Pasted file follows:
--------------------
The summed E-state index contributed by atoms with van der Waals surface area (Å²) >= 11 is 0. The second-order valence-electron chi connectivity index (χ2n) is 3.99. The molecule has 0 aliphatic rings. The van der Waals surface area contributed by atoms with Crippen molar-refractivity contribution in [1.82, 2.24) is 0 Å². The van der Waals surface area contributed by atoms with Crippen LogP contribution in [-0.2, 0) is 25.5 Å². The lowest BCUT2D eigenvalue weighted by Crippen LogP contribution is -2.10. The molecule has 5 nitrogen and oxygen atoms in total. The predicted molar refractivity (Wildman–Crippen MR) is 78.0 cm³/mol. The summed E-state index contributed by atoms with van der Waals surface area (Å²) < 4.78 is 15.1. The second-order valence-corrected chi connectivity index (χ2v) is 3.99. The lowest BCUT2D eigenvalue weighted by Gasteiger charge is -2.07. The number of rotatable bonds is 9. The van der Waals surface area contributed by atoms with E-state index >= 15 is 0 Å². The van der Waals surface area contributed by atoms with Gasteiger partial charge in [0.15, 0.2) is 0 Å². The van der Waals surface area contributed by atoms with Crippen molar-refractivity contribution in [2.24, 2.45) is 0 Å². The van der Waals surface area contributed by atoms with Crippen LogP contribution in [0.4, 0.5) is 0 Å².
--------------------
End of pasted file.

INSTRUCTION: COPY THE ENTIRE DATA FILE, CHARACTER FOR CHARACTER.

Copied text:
The summed E-state index contributed by atoms with van der Waals surface area (Å²) >= 11 is 0. The second-order valence-electron chi connectivity index (χ2n) is 3.99. The molecule has 0 aliphatic rings. The van der Waals surface area contributed by atoms with Crippen molar-refractivity contribution in [1.82, 2.24) is 0 Å². The van der Waals surface area contributed by atoms with Crippen LogP contribution in [-0.2, 0) is 25.5 Å². The lowest BCUT2D eigenvalue weighted by Crippen LogP contribution is -2.10. The molecule has 5 nitrogen and oxygen atoms in total. The predicted molar refractivity (Wildman–Crippen MR) is 78.0 cm³/mol. The summed E-state index contributed by atoms with van der Waals surface area (Å²) < 4.78 is 15.1. The second-order valence-corrected chi connectivity index (χ2v) is 3.99. The lowest BCUT2D eigenvalue weighted by Gasteiger charge is -2.07. The number of rotatable bonds is 9. The van der Waals surface area contributed by atoms with E-state index >= 15 is 0 Å². The van der Waals surface area contributed by atoms with Gasteiger partial charge in [0.15, 0.2) is 0 Å². The van der Waals surface area contributed by atoms with Crippen molar-refractivity contribution in [2.24, 2.45) is 0 Å². The van der Waals surface area contributed by atoms with Crippen LogP contribution in [0.4, 0.5) is 0 Å².